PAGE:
A joint partnership will see the UK Space Agency and the UN collaborate in a project for space-based climate action.
A novel project to map existing work tackling climate change through the application of space technology and determine what advancements can be made was launched this month by the UK Space Agency and United Nations at COP26.
Reviewing space-based climate action
The UK government’s National Space Strategy, which was revealed in September, sets out the UK’s ambitious plans to utilise space technology for climate action. Now, the UK Space Agency will collaborate with the UN Office for Outer Space Affairs (UNOOSA) on a new review of current activity on climate action using space technology.
The objective is to come up with a strategic view of climate activities being undertaken in space on a scale currently unheard of and, through this, enhance policy coherence across relevant international organisations.
The novel review is due to begin in December and is projected to provide a detailed overview of space-based climate action being conducted and raise awareness of those opportunities to support actions while encouraging collaboration.
UK leads the way
Dr Paul Bate, Chief Executive of the UK Space Agency, commented: “The UK is leading the way in using satellites to monitor and tackle climate change and we are building trusted relationships between the UK space sector and international partners.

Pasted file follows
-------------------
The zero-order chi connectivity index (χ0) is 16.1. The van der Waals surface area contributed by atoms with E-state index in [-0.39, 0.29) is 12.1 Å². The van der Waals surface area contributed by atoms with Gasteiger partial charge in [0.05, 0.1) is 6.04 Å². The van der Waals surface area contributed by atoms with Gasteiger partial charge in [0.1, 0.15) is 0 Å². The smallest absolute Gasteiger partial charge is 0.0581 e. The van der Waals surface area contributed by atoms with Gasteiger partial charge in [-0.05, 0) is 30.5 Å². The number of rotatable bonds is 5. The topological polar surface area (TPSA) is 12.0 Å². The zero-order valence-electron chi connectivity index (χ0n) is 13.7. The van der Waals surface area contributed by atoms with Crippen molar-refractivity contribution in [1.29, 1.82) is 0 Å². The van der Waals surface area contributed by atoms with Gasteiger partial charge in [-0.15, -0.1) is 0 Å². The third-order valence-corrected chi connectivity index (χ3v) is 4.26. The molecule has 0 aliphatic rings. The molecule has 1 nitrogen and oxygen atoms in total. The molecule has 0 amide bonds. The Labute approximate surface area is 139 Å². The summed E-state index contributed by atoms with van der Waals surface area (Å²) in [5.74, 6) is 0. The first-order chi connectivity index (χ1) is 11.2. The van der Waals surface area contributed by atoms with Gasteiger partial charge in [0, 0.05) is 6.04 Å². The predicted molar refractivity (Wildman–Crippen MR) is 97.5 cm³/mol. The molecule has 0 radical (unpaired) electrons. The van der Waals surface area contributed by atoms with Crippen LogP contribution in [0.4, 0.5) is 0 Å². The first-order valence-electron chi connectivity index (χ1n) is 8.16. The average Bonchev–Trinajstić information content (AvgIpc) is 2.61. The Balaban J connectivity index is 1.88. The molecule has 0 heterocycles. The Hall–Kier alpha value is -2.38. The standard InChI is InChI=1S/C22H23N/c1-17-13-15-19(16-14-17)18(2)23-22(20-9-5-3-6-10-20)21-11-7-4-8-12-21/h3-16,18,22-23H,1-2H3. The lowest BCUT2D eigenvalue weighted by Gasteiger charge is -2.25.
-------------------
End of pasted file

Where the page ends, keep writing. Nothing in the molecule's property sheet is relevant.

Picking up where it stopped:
“We’ve seen throughout COP26 how satellites are being used to measure carbon emissions, monitor deforestation and improve climate models that inform international action. This new project with UNOOSA will map this existing work and investigate what more can be done to strengthen the space sector’s contribution to tackling our planet’s biggest global challenge.”
Towards a net-zero future
Simonetta Di Pippo, Director, United Nations Office for Outer Space Affairs, added: “Space activities have transformed the way humanity perceives and understands planet Earth, rendering them vital for climate science and action. We need to maximise the ambition in utilising space benefits for a better tomorrow.
“At UNOOSA, we are fully committed to reinforcing both direct and indirect contributions of the space sector to a net-zero future. With this initiative proposed by the UK Space Agency, we take our joint commitment to another level. By consolidating and mapping the existing climate activities, we will be much better equipped to move forward in coordinating international efforts and stimulating climate actions.”
In Space We Trust
The announcement was made at the ‘In Space We Trust’ event at COP26, which investigated how space data and technology empower climate action.
Hosted by Space4Climate in partnership with the UK Space Agency’s International Partnership Programme and the Global Partnership for Sustainable Development Data, the event, on the Knowledge Transfer Network Space & Geospatial Virtual Pavilion for COP26, gave a platform to speakers from indigenous groups and countries and showcased existing partnerships utilising space for climate action and climate data capacity building, in collaboration with developing economies.
Davis Adieno, Director of Programs at the Global Partnership for Sustainable Development Data, who hosted the event, concluded: “Without a doubt, the world is at a crossroads. The ravaging impacts of climate change have been laid bare for all of us to see wherever we are. But as we agitate for change, we must recognise the steep road towards change is not easy but is scalable. We have a great opportunity to act now and act at an unprecedented scale through international collaboration to accelerate progress in delivering world climate summit ambitions.”